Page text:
12. The act of eating in France is a "semireligious rite" Tim writes, "I can understand how over time the appreciation for food became an antidote to chaos." How does the emphasis on food — as both an aesthetic pleasure and a basic human need — play into the story?

13. The epigraph at the beginning of the book reads: "Love is a dwelling where being there is enough" (Wallace Stevens). Why do you think the author chose this quote, and how would you apply it to the novel?

14. How do Tim and Catherine find resolve amidst the great conflicts they face? How does the notion that "life requires continual acts of bravery" — something Catherine and Tim agree upon — resonate throughout the story?

A Conversation with Christine Conrad

How did you come to write Mademoiselle Benoir?

In 1992, a friend gave me the surprising news that her son, an American male in his thirties living in New York, had decamped for rural France. This fact interested me extremely, as many of us fantasize about such a move, but few of us have the courage to carry it out. So I was always eager for periodic news of his progress: he was restoring an old farmhouse; he was painting seriously; he had a French girlfriend.

Then news came that he had been "adopted" by a quite grand French family. Stories of the family took on an enchanted Jane Austen quality. There were three sisters who painted, sang, and sculpted. They lived in a nineteenth-century château with beautiful parklands and vineyards sprawling down to the river. Then I began to hear of the young man's budding friendship with one of the sisters, also a painter. And then, seemingly out of the blue, I was told that the young man and the sister had fallen in love and planned to marry. The woman was beautiful, charming, cultured, unmarried . . . but she was nearly twice his age. News of the impending wedding had the effect of a cluster bomb exploding inside the woman's family, uncovering incendiary layers hidden beneath the surface of this seemingly idyllic French country scene.

Shortly thereafter, on a trip to Paris, I met the newly married couple, and then later traveled to visit them at the woman's family château. I was completely enthralled by their romance and the extraordinary strife it inspired, and I knew immediately that it was a one-of-a-kind tale, one that resonated for me with that writer's sensation: Tthis is my kind of story. Even better, it was a story with something for everyone. Given my long screenwriting experience, I was sure it would make a wonderful film, but I also knew that to do justice to the rich complexity and uniqueness of the French setting, it cried out to be a novel.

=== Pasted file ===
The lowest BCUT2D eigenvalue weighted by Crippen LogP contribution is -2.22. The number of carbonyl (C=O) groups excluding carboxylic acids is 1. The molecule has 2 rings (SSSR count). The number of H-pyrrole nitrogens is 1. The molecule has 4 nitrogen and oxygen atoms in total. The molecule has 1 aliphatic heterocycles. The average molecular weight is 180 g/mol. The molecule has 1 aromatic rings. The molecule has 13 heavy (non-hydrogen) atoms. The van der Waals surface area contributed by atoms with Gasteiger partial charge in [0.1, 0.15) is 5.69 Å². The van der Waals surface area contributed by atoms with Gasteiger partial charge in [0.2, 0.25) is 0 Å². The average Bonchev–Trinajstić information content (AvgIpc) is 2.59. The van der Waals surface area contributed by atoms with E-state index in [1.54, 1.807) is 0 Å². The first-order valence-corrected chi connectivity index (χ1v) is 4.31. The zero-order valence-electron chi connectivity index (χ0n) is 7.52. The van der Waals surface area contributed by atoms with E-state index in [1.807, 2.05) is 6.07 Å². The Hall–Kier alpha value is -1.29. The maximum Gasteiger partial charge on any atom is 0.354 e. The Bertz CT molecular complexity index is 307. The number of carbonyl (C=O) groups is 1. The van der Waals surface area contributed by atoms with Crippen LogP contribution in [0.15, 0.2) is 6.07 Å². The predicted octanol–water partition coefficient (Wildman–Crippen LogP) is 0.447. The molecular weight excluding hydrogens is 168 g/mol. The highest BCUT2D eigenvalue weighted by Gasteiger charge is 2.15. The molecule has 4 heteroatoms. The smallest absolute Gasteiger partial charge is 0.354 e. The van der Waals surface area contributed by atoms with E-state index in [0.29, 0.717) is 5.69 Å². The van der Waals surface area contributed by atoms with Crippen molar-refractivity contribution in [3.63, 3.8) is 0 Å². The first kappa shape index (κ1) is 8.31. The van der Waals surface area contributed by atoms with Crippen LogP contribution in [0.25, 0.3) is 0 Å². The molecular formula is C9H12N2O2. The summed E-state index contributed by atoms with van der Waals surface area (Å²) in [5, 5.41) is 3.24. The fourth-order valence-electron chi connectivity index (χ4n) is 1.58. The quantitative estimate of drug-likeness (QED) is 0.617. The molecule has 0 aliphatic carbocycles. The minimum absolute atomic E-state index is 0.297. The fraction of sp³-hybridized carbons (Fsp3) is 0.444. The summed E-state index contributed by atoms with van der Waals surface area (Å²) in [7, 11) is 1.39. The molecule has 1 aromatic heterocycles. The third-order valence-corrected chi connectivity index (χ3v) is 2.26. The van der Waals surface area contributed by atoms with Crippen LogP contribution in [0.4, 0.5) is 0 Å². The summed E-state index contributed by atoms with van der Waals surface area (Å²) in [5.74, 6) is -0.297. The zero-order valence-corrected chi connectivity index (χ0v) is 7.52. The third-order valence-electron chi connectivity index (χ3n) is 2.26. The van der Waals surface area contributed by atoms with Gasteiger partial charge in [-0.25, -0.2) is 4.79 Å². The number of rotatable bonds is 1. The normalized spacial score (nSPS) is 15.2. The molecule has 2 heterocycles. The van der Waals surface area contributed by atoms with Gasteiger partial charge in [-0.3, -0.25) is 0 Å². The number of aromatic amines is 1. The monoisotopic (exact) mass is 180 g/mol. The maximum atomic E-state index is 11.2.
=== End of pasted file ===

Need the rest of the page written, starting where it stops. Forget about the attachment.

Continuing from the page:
Did the writing involve special research or travel?

Once I committed myself to the story, the ultimately mysterious and ineffable process that became Mademoiselle Benoir began: a slow alchemy of imagination and research that would transform the bare outlines of a story into a work of fiction that was completely my own.

I began doing research on yearly trips to France — scarcely a hardship! — and at the same time I read a wide array of books about French culture and history. I was determined to create for the reader a sense of place that was immediate, alive, and rich with the uniqueness of France that conformed with my own experience. I was very fortunate to have the cooperation of the couple, who shared details of the progress of their romance and life together in interviews and correspondence. But I would write three other books before I became solely focused on Mademoiselle Benoir in 2001. Every step of the way, I felt so lucky to be working on a book for which my belief and enthusiasm never flagged. I loved every second of the research process — although admittedly not every second of a long writing process — and I never doubted that if I did my absolute best the story would have universal appeal.

How closely does Mademoiselle Benoir resemble the events that inspired it?

The novel as finally realized is in every way an imagined story. The location in France, names, characters, ages, events, and so forth have all been transmuted and are only loosely related to real events. Although some of the characters have real-life counterparts (the couple, of course), a majority of the characters — such as Count Fishy and Monsieur Bête — have counterparts in French society but are completely invented by me.

My inspiration for the letter form was actual letters from the young man to his family, but the letters in the book are all fictional. What I discovered in the early stages of my writing process was that the letter form gave immediate access to a character's emotions, and that the form was organic enough to how the story unfolds, providing the points of view of the interested parties on both sides of the Atlantic. My ultimate goal was to create a real page-turner, so that as you begin reading, the letter form fades and you are immersed in a world that holds your interest completely.

Which character in Mademoiselle Benoir do you most identify with?

The most obvious answer would be Catherine Benoir — and yes, of course, I couldn't have written this book if I didn't identify strongly with her. But I identify just as strongly with Tim, as it is his voice that propels the story forward, and his American eyes through which France is viewed. In fact, I'm sure that all of the characters — both the good and the bad — carry a piece of me within them.